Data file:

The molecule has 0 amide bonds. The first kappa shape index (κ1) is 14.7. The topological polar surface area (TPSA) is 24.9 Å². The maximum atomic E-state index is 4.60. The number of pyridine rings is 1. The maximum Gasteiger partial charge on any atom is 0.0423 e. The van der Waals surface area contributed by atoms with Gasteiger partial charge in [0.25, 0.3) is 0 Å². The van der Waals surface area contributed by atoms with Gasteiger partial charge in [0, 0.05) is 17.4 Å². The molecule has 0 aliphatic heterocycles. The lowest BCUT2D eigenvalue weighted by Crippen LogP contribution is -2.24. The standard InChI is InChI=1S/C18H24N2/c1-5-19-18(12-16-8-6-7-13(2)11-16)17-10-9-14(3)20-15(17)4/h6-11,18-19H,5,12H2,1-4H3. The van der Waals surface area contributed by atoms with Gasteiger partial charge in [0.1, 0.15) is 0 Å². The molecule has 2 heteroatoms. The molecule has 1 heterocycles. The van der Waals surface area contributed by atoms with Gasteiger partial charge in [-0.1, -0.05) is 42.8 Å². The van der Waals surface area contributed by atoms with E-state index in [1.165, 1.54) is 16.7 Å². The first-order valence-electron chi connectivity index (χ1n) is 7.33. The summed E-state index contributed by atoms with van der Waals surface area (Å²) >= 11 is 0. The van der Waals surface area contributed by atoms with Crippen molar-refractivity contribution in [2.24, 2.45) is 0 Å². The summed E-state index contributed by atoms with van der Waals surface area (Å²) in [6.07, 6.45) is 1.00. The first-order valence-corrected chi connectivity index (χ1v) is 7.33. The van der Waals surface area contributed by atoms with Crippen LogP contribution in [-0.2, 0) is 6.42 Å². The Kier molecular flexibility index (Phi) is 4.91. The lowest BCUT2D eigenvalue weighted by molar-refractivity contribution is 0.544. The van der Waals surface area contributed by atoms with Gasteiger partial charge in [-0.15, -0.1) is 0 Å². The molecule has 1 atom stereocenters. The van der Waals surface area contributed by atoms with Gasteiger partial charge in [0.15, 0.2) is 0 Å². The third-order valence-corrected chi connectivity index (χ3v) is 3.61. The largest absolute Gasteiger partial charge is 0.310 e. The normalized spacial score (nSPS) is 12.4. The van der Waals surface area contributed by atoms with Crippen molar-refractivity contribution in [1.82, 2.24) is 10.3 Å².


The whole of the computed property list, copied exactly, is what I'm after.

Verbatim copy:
The molecule has 0 amide bonds. The first kappa shape index (κ1) is 14.7. The topological polar surface area (TPSA) is 24.9 Å². The maximum atomic E-state index is 4.60. The number of pyridine rings is 1. The maximum Gasteiger partial charge on any atom is 0.0423 e. The van der Waals surface area contributed by atoms with Gasteiger partial charge in [0.25, 0.3) is 0 Å². The van der Waals surface area contributed by atoms with Gasteiger partial charge in [0, 0.05) is 17.4 Å². The molecule has 0 aliphatic heterocycles. The lowest BCUT2D eigenvalue weighted by Crippen LogP contribution is -2.24. The standard InChI is InChI=1S/C18H24N2/c1-5-19-18(12-16-8-6-7-13(2)11-16)17-10-9-14(3)20-15(17)4/h6-11,18-19H,5,12H2,1-4H3. The van der Waals surface area contributed by atoms with Gasteiger partial charge in [0.1, 0.15) is 0 Å². The molecule has 2 heteroatoms. The molecule has 1 heterocycles. The van der Waals surface area contributed by atoms with Gasteiger partial charge in [-0.1, -0.05) is 42.8 Å². The van der Waals surface area contributed by atoms with E-state index in [1.165, 1.54) is 16.7 Å². The first-order valence-electron chi connectivity index (χ1n) is 7.33. The summed E-state index contributed by atoms with van der Waals surface area (Å²) >= 11 is 0. The van der Waals surface area contributed by atoms with Crippen molar-refractivity contribution in [2.24, 2.45) is 0 Å². The summed E-state index contributed by atoms with van der Waals surface area (Å²) in [6.07, 6.45) is 1.00. The first-order valence-corrected chi connectivity index (χ1v) is 7.33. The van der Waals surface area contributed by atoms with Crippen LogP contribution in [-0.2, 0) is 6.42 Å². The Kier molecular flexibility index (Phi) is 4.91. The lowest BCUT2D eigenvalue weighted by molar-refractivity contribution is 0.544. The van der Waals surface area contributed by atoms with Gasteiger partial charge in [-0.15, -0.1) is 0 Å². The molecule has 1 atom stereocenters. The van der Waals surface area contributed by atoms with Gasteiger partial charge in [0.15, 0.2) is 0 Å². The third-order valence-corrected chi connectivity index (χ3v) is 3.61. The largest absolute Gasteiger partial charge is 0.310 e. The normalized spacial score (nSPS) is 12.4. The van der Waals surface area contributed by atoms with Crippen molar-refractivity contribution in [1.82, 2.24) is 10.3 Å².